Microcredentials To Play A Vital Role In South Island’s Economic Recovery

July 24, 2020

VICTORIASouth Island Prosperity Partnership (SIPP) has been selected as the Vancouver Island community partner for the summer 2020 Digital Marketing Bootcamp, a micro-credential program to be delivered by Alacrity Canada and funded by the Ministry of Jobs, Economic Development and Competitiveness, which is contributing $250,000 to cover the costs of the program.

“Upskilling people through micro-credential programs is an agile response to labour market needs,” says SIPP CEO Emilie de Rosenroll, “particularly as some of our sectors, such as services and tourism, experience massive disruptions and major displacement of the workforce as a result of the pandemic.”

Micro-credentialing has already emerged as a key theme from SIPP’s Rising Economy Taskforce, says de Rosenroll. The Rising Economy Taskforce and its committees — a multi-stakeholder group of 120-plus South Island sector leaders — was convened by SIPP in April to coordinate a strong response to the urgent economic crisis created by the COVID-19 pandemic.

SIPP is one of three BC agencies supporting the Digital Bootcamp, which provides online upskilling for up to 250 participants from BC-based small- and mid-sized businesses, along with unemployed or underemployed British Columbians.

The online course is based on a pilot delivered by Alacrity Canada in late 2019 and early 2020. Almost 45 people participated in the pilot, with a job placement rate of 85 per cent. The bootcamp provides a foundation in digital marketing, including search engine optimization (SEO), analytics, and content, readying participants to work in a range of digital marketing positions. These skills also benefit small and medium-sized businesses that are expanding their sales strategies to include a larger online presence.

“I signed up for the Digital Marketing Bootcamp to sharpen my skills and learn about the latest industry trends,” said Gordon Paterson, SEO specialist. “I completed the course feeling well-equipped to excel in my new job as director of marketing at a local tech startup.”

Registration for the Digital Marketing Bootcamp is open until July 31; the course begins on Aug. 4 and runs for six weeks. To register, visit www.alacritycanada.com/learn .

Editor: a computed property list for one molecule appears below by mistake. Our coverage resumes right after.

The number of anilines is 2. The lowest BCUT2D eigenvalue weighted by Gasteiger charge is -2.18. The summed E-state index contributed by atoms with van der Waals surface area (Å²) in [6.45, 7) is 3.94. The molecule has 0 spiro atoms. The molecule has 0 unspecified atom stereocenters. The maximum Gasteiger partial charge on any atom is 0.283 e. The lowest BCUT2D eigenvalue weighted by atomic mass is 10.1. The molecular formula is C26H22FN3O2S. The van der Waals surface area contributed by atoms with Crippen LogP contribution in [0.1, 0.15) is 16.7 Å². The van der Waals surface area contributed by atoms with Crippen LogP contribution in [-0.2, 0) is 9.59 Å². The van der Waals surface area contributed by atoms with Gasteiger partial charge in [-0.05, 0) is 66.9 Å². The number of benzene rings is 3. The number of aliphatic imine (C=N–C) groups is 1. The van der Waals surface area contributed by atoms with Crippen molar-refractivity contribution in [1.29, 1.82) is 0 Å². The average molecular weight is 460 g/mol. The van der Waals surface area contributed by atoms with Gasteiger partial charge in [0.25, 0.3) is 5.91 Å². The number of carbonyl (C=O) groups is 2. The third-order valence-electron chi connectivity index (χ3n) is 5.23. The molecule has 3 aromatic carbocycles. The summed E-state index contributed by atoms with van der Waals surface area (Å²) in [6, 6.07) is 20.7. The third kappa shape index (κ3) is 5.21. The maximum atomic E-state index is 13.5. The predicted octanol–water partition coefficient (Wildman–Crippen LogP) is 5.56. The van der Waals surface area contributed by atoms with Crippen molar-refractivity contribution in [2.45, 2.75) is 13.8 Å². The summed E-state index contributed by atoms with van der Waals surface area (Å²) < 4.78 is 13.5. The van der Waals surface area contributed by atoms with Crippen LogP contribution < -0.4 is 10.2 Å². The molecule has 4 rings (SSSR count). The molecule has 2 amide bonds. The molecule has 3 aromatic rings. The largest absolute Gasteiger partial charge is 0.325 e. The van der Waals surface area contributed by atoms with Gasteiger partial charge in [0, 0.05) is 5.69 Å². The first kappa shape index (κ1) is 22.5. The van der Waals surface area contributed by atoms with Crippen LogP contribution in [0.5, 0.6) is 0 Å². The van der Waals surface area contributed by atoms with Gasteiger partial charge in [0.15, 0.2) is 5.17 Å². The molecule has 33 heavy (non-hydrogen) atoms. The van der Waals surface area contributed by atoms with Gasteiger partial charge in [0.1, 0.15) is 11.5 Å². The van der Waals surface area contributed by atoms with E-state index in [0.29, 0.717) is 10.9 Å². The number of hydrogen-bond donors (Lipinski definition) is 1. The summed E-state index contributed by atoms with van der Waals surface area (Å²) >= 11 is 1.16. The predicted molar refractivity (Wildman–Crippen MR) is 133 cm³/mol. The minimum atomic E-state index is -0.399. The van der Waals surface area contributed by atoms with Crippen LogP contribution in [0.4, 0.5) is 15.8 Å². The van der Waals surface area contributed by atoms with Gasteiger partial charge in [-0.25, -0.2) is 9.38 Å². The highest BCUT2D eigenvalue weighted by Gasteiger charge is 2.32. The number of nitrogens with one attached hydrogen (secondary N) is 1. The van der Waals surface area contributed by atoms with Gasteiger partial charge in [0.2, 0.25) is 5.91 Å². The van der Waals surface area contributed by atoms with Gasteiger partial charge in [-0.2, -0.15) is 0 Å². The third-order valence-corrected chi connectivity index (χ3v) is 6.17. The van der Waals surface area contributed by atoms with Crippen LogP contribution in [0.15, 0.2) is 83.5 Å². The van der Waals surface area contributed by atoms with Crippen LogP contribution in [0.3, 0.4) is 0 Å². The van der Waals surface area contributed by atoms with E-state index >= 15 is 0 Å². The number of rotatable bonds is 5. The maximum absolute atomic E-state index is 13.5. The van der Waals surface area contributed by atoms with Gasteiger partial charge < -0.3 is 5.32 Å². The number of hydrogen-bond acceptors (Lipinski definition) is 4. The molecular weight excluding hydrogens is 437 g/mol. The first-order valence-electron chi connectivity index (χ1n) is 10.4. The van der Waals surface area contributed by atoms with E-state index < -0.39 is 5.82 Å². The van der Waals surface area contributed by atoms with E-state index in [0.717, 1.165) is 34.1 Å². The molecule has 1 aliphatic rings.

The bootcamp is one way the BC government is ensuring people and businesses have the support they need to restart and rebuild an economy that works for everyone. As well, the BC Ministry of Education and Skills Development Committee is currently developing a joint proposal to collaborate on a flexible, menu-based micro-credential program, drawing on the strengths of participating post-secondary institutions and private partners.

Fast Facts About Micro-Credentialing and Upskilling

  • Micro-credential courses are highly targeted programs that help students master a specific skill or set of skills.
  • Increasingly, colleges and universities are experimenting with micro-credentials or “badges” to recognize skills that don’t appear on a transcript to give a more complete picture of a student’s educational experience.
  • “Micro-credentials enable post-secondary institutions to be nimble through programming that can equip learners with the specific competencies required to meet the needs of the continuously evolving workplace,” says Jennifer Vornbrock, UVic’s Executive Director,
  • Community and Government Relations, and Co-Chair of the Education & Skills Development Committee. “UVic is excited about the potential of micro-credentialing to better support industry partners and learners.”
  • Canadian university graduates pursued upskilling in large numbers after the 2008-2009 recession. According to a Statistics Canada study based on data from the 2013 National
  • Graduates survey, almost half of the class of 2010 took further courses after receiving their Bachelor of Arts degrees.
  • Businesses are also increasingly seeing micro-credentialing as a response to skills gaps. A 2020 McKinsey Global Survey on future workforce needs found nearly nine in ten executives and managers say their organizations were experiencing skill gaps in the workforce or expected them within a few years.



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